While security authorities reported they had arrested two members of the hacking group linked to the attacks, the group Thursday released a statement saying that only its leader was under arrest. The 23-year-old leader of the so-called "n0n4m3 cr3w" (No Name Crew), calling himself Darkhammer, was arrested on Sunday, the Office of Criminal Investigation in the German state of Nordrhein-Westfalen reported this week.
The Federal Criminal Police office issued a press release on Tuesday saying that it had searched the apartment of a second suspect. Responding to that arrest and media reports regarding those taken into custody, the hacking group said in its statement: "Apparently none of the suspects is a member of the No Name Crew."
Members of the No Name Crew had claimed responsibility for infiltrating computers of the federal police and the customs service. They were able to steal information from servers running the spy program Patras and put it on their website. Patras is used by customs authorities, the federal police and police in the German states for tracking serious criminals. After the attacks were uncovered several federal and state authorities temporarily shut down their servers.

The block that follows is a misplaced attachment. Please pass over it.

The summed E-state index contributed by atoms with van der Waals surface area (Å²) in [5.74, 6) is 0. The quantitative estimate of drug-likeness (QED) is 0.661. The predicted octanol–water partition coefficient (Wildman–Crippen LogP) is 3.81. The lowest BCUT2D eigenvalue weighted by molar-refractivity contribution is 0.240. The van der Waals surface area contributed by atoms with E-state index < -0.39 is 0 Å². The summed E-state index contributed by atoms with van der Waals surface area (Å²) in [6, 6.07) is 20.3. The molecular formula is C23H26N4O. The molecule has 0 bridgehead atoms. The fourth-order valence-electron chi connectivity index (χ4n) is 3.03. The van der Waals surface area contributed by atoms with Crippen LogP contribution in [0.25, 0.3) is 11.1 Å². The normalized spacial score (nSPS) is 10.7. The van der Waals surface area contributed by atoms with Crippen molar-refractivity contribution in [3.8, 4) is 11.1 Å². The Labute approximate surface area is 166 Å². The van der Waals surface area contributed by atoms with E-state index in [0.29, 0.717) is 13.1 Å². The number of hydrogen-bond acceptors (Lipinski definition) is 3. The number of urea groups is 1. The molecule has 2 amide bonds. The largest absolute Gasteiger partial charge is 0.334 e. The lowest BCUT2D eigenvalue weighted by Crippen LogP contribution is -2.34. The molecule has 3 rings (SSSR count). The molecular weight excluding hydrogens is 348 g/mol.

The attacks first became known already on July 8 but attracted bigger attention just after German newspaper "Bild am Sonntag" on Sunday cited a confidential report by the federal information security agency, BSI, saying that computers of the federal police had been infected by Trojans for months without detection.
The hacking group now offers an encrypted file for downloading on its website stating that it had collected e-mails and confidential data from the police and customs authorities. The group said it would release the password for the encrypted file should police arrest more of the group's members.